CT scan


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scan

 [skan]
1. to examine or map the body, or one or more organs or regions of it, by gathering information with a sensing device, such as a moving detector or a sweeping beam of radiation.
2. the data or image so obtained, often designated according to the organ under examination, such as a brain scan, kidney scan, or thyroid scan.
3. shortened form of scintiscan.
A-scan display on a cathode ray tube of ultrasonic echoes, in which one axis represents the time required for return of the echo and the other corresponds to the strength of the echo.
B-scan display on a cathode ray tube of ultrasonic echoes, in which the position of a bright dot on the tube corresponds to the time elapsed and the brightness of the spot to the strength of the echo; movement of the transducer across the skin surface yields a two-dimensional cross-sectional display.
CAT scan (CT scan) the image generated by computerized axial tomography.
HIDA scan a type of scan using a technetium 99m complex to assess hepatobiliary function.
thallium scan a scintiscan involving use of thallium 201; see also thallium scan.
ventilation-perfusion scan (V/Q scan) a scintigraphic technique for demonstrating perfusion defects in normally ventilated areas of the lung in the diagnosis of pulmonary embolism, consisting of the imaging of the distribution of an inhaled radionuclide followed by the imaging of the perfusion of the lungs by an injected radionuclide.

to·mog·ra·phy

(tō-mog'ră-fē),
Making of a radiographic image of a selected plane by means of reciprocal linear or curved motion of the x-ray tube and film cassette; images of all other planes are blurred ("out of focus") by being relatively displaced on the film.

CT scan

(sē′tē′)
n.
1. An image produced by a CT scanner.
2. The act or process of producing such an image.

CT scan

Computed tomography, see there.

CT scan (computed tomography scan)

The abbreviated term for computed or computerized axial tomography. The test may involve injecting a radioactive contrast into the body. Computers are used to scan for radiation and create cross-sectional images of internal organs.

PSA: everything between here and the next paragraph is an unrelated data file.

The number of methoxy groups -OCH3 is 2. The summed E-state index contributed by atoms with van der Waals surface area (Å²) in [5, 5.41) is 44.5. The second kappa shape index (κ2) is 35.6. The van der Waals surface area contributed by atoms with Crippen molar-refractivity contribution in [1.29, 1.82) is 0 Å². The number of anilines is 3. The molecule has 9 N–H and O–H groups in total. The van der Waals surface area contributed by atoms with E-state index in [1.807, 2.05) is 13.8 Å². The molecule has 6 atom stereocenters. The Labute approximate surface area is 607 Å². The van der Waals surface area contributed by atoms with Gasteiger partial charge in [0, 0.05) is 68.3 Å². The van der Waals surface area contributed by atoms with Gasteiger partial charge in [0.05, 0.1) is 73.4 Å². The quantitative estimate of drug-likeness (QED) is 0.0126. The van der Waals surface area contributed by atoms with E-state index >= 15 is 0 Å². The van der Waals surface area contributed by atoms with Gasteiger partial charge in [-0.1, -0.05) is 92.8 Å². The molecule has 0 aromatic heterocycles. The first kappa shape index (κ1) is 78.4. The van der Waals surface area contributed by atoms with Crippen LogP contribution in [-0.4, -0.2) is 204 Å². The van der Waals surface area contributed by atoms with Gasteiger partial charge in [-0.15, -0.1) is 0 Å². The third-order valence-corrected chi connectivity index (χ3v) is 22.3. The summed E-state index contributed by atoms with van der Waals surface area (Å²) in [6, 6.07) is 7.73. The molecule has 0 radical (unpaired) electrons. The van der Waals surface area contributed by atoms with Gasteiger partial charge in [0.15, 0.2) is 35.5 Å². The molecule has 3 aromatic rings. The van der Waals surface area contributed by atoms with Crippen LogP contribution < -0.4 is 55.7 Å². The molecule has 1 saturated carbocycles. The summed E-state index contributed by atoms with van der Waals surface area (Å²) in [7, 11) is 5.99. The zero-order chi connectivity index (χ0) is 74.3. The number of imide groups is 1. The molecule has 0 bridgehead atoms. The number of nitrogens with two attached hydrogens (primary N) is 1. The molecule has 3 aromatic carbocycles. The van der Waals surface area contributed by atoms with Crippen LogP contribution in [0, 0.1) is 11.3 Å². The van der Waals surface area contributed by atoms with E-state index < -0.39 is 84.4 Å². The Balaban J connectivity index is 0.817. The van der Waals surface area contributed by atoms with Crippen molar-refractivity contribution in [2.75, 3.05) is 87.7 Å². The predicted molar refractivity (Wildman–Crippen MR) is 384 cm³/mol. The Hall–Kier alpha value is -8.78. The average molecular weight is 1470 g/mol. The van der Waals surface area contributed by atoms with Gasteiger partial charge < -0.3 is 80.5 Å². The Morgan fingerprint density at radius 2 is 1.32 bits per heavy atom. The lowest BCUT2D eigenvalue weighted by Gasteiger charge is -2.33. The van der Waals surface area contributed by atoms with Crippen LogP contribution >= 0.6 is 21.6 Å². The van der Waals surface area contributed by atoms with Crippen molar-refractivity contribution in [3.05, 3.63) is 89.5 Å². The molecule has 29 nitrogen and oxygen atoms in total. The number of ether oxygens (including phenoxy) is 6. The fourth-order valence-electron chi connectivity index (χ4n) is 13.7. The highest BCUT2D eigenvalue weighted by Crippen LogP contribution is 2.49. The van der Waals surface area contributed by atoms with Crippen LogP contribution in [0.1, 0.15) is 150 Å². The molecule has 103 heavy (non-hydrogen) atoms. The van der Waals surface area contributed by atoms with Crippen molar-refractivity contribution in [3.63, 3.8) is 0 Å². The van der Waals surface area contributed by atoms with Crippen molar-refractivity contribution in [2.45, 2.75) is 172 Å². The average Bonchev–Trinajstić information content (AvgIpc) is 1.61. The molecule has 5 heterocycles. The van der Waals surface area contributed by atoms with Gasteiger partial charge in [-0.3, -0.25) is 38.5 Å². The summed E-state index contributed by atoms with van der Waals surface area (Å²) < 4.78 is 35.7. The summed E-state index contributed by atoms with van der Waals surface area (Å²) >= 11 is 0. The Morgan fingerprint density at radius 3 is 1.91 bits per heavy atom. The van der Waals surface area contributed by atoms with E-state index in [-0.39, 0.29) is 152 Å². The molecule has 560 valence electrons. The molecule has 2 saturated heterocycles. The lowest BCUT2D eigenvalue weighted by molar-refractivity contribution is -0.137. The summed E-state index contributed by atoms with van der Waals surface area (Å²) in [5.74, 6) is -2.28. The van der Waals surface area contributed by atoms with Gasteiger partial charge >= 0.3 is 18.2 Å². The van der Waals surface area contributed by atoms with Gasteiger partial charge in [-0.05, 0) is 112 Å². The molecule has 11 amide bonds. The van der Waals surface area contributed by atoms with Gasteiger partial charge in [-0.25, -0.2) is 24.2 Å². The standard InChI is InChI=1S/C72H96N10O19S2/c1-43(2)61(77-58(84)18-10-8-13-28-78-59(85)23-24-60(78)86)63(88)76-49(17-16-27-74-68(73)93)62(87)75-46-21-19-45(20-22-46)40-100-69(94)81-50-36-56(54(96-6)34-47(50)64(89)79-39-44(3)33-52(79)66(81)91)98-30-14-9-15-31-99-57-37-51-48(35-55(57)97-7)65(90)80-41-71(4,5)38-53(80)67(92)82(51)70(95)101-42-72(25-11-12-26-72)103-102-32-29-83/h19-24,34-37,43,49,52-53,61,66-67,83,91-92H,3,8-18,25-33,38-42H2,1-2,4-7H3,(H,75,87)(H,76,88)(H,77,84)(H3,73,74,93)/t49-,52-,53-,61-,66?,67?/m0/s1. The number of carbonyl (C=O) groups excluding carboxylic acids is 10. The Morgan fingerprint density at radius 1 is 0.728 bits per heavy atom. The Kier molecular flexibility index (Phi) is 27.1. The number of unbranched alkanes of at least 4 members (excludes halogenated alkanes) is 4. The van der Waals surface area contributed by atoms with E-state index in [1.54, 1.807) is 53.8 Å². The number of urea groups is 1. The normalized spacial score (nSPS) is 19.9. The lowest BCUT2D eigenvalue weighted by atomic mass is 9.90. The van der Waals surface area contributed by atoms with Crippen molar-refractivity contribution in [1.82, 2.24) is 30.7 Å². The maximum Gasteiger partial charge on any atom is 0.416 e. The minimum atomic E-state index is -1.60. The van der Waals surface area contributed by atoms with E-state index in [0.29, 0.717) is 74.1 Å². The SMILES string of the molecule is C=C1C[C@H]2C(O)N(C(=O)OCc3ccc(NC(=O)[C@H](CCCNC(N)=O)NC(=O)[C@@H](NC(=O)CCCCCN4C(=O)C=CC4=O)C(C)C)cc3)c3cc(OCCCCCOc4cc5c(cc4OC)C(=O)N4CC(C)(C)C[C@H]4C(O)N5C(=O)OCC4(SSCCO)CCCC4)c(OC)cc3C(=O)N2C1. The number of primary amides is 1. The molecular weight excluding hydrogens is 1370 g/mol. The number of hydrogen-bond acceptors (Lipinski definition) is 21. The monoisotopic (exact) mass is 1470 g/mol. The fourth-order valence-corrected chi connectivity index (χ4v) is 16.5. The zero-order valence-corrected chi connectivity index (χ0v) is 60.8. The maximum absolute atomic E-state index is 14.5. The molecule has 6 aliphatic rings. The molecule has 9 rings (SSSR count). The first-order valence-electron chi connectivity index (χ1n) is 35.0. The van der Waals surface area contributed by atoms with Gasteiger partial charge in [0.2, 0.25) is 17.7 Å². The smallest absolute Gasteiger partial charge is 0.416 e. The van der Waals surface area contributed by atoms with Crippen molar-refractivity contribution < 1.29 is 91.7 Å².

Patient discussion about CT scan

Q. I get bad headaches had ct scans and m.r.i. even sinus surgery, suffering 2yrs now, dizzness occurs too..

A. If all prior medical investigations turned out normal, and sinus surgery didn't help relieve your symptoms, I would suggest the reason for your headaches is probably migraine attacks, that can cause severe headaches, and no CT scan or MRI can diagnose them. The diagnosis is made clinically, by your doctor. Migraine headaches can be eased by proper medications, before and during an attack. You should consult a neurologist.

More discussions about CT scan
References in periodicals archive ?
X-ray devices accounted for a larger market share as compared to CT scan devices.
And even when CT scans or other radiology tests are necessary, doctors and technicians don't always take steps to limit radiation exposure.
YOUNGSTERS who have CT scans are more likely to get cancer than those who do not, a study suggests.
CT scans can also decrease surgeries; CT scans for patients with abdominal pain reduced the number of unnecessary appendectomies in women aged 45 and younger from 42.
Researchers estimate that for every 10,000 head CT scans given to children aged ten years or younger, one more case of leukaemia and one more brain tumour would be diagnosed as a result.
However it is important that CT scans are only used when justified.
BALANCE THE RISK Professor Sir Alan Craft WARNING Newcastle University''s Dr Mark Pearce who led the new CT scan research
The hearing heard that an urgent CT scan had been due to be carried out on Ms McEneaney's hip and abdomen in December 2007, but it was not performed for another month.
2009) looked at data for the approximately 72 million CT scans that were performed in the United States in 2007.
The CT scan will find out whether it is to do with an infection or another stroke.
In the initial CT scan of the abdomen and the pelvis, intraluminal pathology, if found, is always mentioned.
To wit, the radiation dose from a typical CT scan (short for computed tomography and commonly known as a "cat scan") is 600 times more powerful than the average chest x-ray.